It’s never a race weekend without me not being ready when Justin comes by to pick me up. Without avail, we departed at 1:30pm instead of the scheduled 1:00pm. After twenty minutes of sitting still on the linear parking lot known as 405 North, we made our way out to Carter’s gorgeous house near Santa Barbera.
Unlike most of the WCCC race weekends, SB’s crit is on Saturday – an arrangement I prefer. The B’s crit followed my usual pattern – spending too much time eating wind off the front, then not positioning myself well on the last few laps and ending up in the mid 20’s place-wise. Should probably work on that.
The 4’s crit was much more fun, though – I tried to avoid all the mistakes I made earlier. I spent significantly less time on the front, but stayed about 10th wheel for most of the race. I knew Mike Valdez was going to lead the Irvine guys out, so I positioned myself near them with two laps to go. After the last 90 degree turn, I was positioned about 18 inches left from the curb, ready to go for the field sprint and fourth wheel. About 500m from the line, right as I was about to sprint in earnest, a rider comes up to my right and tangles pedals with me momentarily. I nearly fell left and took out the pack (thankfully I was able to recover). Unfazed, he continued on to win. I sat up, shaking. This is why I don’t race E4. Winning twenty bucks is not worth crashing at 30mph to me.
Saturday night we chilled at Carter’s house and made pasta with italian sausage, sauteed vegetables and tomato sauce for dinner. After catching up on the week’s pro racing at Paris-Nice and watching a bit of Chappelle Show we headed off to bed.
With rain in the forecast, we skipped the team time trial and drove up to Santa Maria with a tentative outlook on racing at all. We finally pulled out the cold weather gear, and Jim, Sean and I registered for the race.
The Santa Barbara course is about 12 miles long, with one steep wall-type climb and one extended climb about 3/4 through the lap. These two hills plus two sharp turns means that breakaways usually do pretty well on this course – as such, I planned to ride most of the day in a breakaway.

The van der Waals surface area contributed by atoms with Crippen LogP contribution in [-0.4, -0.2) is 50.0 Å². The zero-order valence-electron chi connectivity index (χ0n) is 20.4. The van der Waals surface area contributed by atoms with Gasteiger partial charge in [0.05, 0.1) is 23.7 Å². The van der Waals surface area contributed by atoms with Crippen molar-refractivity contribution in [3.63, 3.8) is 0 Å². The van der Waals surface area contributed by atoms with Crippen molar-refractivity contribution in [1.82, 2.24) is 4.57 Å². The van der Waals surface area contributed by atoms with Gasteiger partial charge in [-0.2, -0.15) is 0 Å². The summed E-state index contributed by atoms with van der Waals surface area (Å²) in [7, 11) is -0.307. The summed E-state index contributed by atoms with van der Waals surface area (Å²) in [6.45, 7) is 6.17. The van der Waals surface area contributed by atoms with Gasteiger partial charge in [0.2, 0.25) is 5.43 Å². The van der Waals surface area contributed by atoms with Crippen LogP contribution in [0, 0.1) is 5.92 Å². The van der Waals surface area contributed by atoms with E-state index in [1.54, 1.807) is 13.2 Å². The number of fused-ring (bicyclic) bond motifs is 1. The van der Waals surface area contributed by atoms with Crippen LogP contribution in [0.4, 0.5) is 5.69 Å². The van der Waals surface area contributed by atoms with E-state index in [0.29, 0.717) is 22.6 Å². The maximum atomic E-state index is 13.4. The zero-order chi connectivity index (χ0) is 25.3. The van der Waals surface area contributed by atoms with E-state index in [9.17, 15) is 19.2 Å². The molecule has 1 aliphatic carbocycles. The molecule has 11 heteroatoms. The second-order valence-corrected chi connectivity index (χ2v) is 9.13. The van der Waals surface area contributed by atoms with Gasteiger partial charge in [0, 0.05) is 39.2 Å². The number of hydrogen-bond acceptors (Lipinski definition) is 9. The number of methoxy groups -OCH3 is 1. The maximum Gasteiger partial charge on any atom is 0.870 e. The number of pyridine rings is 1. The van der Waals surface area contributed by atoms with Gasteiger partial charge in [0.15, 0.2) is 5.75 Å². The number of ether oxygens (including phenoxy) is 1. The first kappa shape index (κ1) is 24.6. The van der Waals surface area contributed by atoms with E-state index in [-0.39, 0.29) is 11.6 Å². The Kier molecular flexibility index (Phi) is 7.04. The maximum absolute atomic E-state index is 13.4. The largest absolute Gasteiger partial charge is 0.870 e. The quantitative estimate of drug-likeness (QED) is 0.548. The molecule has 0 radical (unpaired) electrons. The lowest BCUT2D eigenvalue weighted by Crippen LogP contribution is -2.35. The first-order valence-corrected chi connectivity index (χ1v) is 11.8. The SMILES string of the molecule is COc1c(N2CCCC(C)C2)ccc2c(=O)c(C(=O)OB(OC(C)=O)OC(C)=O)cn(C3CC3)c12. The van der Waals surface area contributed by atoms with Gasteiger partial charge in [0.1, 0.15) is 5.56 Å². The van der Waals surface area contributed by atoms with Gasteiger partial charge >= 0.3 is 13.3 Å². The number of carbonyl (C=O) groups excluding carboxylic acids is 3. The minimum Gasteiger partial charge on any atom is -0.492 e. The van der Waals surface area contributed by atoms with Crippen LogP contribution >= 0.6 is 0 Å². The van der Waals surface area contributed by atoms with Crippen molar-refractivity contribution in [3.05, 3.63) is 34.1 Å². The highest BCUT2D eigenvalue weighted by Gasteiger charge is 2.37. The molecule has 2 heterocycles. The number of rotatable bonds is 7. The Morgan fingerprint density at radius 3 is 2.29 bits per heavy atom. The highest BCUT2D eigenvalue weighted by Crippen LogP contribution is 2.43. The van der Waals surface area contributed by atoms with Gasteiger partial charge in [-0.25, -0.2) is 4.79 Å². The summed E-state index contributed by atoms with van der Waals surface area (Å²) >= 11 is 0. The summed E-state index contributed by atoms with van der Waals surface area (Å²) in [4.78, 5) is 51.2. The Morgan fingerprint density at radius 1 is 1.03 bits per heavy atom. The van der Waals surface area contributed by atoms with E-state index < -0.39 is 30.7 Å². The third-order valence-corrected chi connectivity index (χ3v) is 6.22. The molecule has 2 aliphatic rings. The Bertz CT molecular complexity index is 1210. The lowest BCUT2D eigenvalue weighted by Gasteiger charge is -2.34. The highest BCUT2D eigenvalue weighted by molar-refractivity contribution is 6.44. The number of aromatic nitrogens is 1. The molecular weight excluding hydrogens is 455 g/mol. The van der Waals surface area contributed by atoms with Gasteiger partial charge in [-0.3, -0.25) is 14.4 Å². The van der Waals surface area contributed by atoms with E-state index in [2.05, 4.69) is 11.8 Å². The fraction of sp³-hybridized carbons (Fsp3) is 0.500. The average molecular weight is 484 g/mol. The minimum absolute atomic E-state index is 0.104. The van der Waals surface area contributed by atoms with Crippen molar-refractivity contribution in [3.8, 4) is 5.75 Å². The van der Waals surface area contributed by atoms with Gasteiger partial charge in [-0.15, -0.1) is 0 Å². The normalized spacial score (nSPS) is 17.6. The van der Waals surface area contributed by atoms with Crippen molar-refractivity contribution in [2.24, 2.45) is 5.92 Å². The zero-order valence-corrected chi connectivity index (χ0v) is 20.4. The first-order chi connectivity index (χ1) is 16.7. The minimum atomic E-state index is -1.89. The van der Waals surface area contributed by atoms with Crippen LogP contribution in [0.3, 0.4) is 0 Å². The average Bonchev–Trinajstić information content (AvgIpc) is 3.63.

Off the line, the pack stayed together for the first 15 minutes before David Luong from UCLA shot off the front. The group let him hang for a while, but after the first time around the climb, Kyle Ireton and I found ourselves near the front of the pack and as soon as Kyle jumped to bridge up with David, I was right on his wheel. John Herr from UCSB and a SCU rider bridged up as well, and we formed the breakaway that would end up sticking.
We quickly formed an effective pace line and took strong, short pulls for the entirety of two laps. The motor official told us at one point that we had two minutes on the field, so we turned down the pace on the climb on lap 3. At that point, a Davis rider bridged up and joined us. We also learned that the pack had closed the gap down to 30 seconds. We began to cook again through the start/finish area and miraculously held the break through to the finish.
With quite a bit of juice still left in my legs, I contemplated breaking off from the group on the last climb and soloing to the finish. The Davis rider suggested we keep the group together, so the jockeying for positioning didn’t really happen until about 800m from the finish. Screaming down the descent, I sat glued to the Davis rider’s wheel (whom I had correctly judged to be the rider with the most energy left in the break) and prepared to sprint. Coming to the line, the Davis rider and I were gunning it, and I pulled out into the wind just a moment too early. He beat me by about a bike length, and I finished with Second Place. Kyle and David finished just a moment later, taking Third and Fourth, respectively.
This road race was an incredible experience, and the work we all put into the break was epic. Everyone else who gritted their teeth for an hour and a half to make it survive deserves a medal. I look forward to racing again next week at Berkeley.